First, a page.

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Ride-hailing and ride-sharing apps like Uber and Lyft have been a great boon for commuters and late-night drunks, but they haven certainly come with their downsides. Taxi and private drivers worldwide have been very vocal in their opposition to these newcomers who they claim have taken away their rightful business. In addition, these apps have come under criticism for their employment practices, particularly when it comes to how drivers are classified and paid. Many drivers feel they should be called employees and compensated as such. Now, Uber, Lyft, and other ride-hailing apps are facing significant increases in taxes around the nation as states and cities try to increase their transit tax revenue. How will the ride-hailing giants respond?

Major markets like New York and Chicago have already slapped ride-hailing services with tax hikes as high as 67 cents for each ride. Efforts are also underway in Washington, D.C., Boston, Oakland, and the state of Georgia to increase taxes on these services. That’s because, according to these state and local governments, ride-hailing and ride-sharing services use public roads and increase traffic without contributing to public transit maintenance costs.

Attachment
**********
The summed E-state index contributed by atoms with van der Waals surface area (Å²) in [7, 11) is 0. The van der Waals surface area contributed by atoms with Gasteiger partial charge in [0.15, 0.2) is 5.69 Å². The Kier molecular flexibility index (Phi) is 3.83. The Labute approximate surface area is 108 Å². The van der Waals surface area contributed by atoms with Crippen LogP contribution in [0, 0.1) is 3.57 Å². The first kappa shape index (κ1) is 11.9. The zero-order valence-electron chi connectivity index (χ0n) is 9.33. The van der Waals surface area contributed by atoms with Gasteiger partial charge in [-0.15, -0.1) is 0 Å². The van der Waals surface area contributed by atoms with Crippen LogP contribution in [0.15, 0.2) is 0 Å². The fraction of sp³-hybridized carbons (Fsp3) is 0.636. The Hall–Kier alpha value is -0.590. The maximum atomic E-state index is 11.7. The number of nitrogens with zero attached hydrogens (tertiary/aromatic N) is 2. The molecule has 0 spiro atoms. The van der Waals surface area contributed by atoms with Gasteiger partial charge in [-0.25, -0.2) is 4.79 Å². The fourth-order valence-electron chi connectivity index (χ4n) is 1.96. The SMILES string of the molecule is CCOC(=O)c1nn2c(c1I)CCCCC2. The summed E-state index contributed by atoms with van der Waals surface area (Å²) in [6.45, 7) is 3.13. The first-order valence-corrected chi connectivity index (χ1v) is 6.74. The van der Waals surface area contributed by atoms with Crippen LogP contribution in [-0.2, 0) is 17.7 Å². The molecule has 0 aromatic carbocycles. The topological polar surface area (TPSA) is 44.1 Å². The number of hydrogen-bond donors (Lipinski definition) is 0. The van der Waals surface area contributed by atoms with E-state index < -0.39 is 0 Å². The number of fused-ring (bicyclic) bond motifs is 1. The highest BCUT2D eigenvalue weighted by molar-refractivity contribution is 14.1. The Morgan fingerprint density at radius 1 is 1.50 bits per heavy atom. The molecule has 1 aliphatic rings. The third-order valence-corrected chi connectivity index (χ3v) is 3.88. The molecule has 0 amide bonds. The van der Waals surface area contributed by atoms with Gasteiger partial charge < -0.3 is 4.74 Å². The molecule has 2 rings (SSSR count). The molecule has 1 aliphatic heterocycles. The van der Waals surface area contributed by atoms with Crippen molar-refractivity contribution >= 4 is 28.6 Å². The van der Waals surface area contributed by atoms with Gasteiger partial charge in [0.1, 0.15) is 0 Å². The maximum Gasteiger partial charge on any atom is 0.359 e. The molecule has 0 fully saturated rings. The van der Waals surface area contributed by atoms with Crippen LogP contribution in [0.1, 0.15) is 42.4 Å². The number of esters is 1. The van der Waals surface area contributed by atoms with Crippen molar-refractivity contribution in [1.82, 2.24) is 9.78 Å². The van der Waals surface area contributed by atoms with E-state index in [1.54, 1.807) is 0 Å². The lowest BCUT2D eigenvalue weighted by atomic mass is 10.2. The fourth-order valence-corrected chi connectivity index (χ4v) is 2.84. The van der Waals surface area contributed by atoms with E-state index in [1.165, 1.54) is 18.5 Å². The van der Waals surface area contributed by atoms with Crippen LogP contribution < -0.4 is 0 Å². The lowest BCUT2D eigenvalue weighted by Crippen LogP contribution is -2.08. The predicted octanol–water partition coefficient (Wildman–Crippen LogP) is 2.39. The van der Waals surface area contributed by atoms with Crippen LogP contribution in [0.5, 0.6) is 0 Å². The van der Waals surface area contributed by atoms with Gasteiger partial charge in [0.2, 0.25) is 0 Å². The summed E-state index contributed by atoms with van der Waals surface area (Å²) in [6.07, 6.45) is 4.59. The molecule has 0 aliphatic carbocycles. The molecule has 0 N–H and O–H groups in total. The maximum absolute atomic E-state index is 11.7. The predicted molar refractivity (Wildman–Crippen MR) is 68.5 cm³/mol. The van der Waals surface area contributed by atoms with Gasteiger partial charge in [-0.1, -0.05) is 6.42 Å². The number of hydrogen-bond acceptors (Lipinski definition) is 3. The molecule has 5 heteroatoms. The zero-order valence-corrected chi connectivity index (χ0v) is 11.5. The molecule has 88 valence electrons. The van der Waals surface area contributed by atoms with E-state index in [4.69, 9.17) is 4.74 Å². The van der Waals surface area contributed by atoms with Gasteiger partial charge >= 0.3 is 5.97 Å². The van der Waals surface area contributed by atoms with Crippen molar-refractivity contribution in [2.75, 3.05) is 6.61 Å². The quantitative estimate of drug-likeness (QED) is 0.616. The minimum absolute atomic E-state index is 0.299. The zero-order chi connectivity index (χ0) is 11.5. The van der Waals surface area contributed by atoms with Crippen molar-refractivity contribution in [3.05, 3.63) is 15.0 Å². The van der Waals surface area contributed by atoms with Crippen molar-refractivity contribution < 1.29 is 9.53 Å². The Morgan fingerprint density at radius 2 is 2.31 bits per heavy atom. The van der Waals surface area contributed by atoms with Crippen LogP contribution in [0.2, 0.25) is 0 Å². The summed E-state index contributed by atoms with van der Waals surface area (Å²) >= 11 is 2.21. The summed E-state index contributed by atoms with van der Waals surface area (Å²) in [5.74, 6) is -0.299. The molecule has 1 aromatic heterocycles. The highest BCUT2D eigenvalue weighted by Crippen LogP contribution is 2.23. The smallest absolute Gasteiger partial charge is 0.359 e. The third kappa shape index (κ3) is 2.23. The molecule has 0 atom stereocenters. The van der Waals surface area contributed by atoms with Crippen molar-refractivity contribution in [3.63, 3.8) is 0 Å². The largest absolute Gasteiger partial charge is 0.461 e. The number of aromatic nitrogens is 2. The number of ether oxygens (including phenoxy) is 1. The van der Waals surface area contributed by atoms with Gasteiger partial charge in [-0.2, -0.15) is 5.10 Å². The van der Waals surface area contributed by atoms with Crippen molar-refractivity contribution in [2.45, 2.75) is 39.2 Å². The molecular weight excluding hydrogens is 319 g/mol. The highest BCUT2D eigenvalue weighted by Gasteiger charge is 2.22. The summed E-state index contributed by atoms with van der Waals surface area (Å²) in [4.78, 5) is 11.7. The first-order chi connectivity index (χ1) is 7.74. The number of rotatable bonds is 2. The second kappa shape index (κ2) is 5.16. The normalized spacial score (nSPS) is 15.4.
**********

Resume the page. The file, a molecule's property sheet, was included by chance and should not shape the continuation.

For their part, ride-hailing services like Uber and Lyft have argued that they are being unfairly targeted. These new taxes, it’s argued, would hurt consumers and reduce the use of these apps, further straining the public transportation system as would-be Uber riders would instead opt for the subway or metro taxi services.

Despite the back-and-forth from politicians and ride-hailing services, many economists and transportation experts argue that these taxes are standard and should have been there from the start. In the end, a few extra million dollars from taxing Uber and Lyft isn’t likely to solve any pressing budget concerns any time soon anyway. Should these services be allowed to keep having their cake and eating it too?

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